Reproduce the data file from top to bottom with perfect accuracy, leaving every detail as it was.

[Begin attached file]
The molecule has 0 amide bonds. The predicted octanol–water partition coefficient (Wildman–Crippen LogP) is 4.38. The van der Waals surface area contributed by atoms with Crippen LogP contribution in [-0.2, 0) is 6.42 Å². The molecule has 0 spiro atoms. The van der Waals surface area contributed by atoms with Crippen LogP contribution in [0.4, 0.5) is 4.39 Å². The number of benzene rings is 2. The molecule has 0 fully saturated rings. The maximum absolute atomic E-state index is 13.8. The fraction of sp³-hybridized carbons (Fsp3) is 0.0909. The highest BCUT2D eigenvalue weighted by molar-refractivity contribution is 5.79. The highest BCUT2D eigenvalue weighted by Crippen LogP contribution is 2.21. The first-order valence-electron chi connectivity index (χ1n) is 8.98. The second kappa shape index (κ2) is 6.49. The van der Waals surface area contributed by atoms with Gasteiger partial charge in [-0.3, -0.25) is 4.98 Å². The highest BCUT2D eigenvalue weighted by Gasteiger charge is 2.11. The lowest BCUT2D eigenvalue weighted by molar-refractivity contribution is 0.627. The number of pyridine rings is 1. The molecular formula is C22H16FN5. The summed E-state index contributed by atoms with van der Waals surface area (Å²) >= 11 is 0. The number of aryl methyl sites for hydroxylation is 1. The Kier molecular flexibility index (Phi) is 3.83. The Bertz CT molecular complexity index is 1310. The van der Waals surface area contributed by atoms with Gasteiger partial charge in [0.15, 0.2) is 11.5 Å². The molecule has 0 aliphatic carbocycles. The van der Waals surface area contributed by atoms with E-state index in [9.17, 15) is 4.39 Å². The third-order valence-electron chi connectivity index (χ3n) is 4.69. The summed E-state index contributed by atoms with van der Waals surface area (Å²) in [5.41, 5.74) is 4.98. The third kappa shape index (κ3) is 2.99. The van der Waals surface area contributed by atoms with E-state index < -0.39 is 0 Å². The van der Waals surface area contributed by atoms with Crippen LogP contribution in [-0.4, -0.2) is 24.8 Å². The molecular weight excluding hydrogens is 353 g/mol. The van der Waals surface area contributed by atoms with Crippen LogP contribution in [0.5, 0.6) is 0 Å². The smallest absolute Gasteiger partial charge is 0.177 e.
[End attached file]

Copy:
The molecule has 0 amide bonds. The predicted octanol–water partition coefficient (Wildman–Crippen LogP) is 4.38. The van der Waals surface area contributed by atoms with Crippen LogP contribution in [-0.2, 0) is 6.42 Å². The molecule has 0 spiro atoms. The van der Waals surface area contributed by atoms with Crippen LogP contribution in [0.4, 0.5) is 4.39 Å². The number of benzene rings is 2. The molecule has 0 fully saturated rings. The maximum absolute atomic E-state index is 13.8. The fraction of sp³-hybridized carbons (Fsp3) is 0.0909. The highest BCUT2D eigenvalue weighted by molar-refractivity contribution is 5.79. The highest BCUT2D eigenvalue weighted by Crippen LogP contribution is 2.21. The first-order valence-electron chi connectivity index (χ1n) is 8.98. The second kappa shape index (κ2) is 6.49. The van der Waals surface area contributed by atoms with Gasteiger partial charge in [-0.3, -0.25) is 4.98 Å². The highest BCUT2D eigenvalue weighted by Gasteiger charge is 2.11. The lowest BCUT2D eigenvalue weighted by molar-refractivity contribution is 0.627. The number of pyridine rings is 1. The molecular formula is C22H16FN5. The summed E-state index contributed by atoms with van der Waals surface area (Å²) >= 11 is 0. The number of aryl methyl sites for hydroxylation is 1. The Kier molecular flexibility index (Phi) is 3.83. The Bertz CT molecular complexity index is 1310. The van der Waals surface area contributed by atoms with Gasteiger partial charge in [0.15, 0.2) is 11.5 Å². The molecule has 0 aliphatic carbocycles. The van der Waals surface area contributed by atoms with E-state index in [9.17, 15) is 4.39 Å². The third-order valence-electron chi connectivity index (χ3n) is 4.69. The summed E-state index contributed by atoms with van der Waals surface area (Å²) in [5.41, 5.74) is 4.98. The third kappa shape index (κ3) is 2.99. The van der Waals surface area contributed by atoms with E-state index < -0.39 is 0 Å². The van der Waals surface area contributed by atoms with Crippen LogP contribution in [-0.4, -0.2) is 24.8 Å². The molecular weight excluding hydrogens is 353 g/mol. The van der Waals surface area contributed by atoms with Crippen LogP contribution in [0.5, 0.6) is 0 Å². The smallest absolute Gasteiger partial charge is 0.177 e.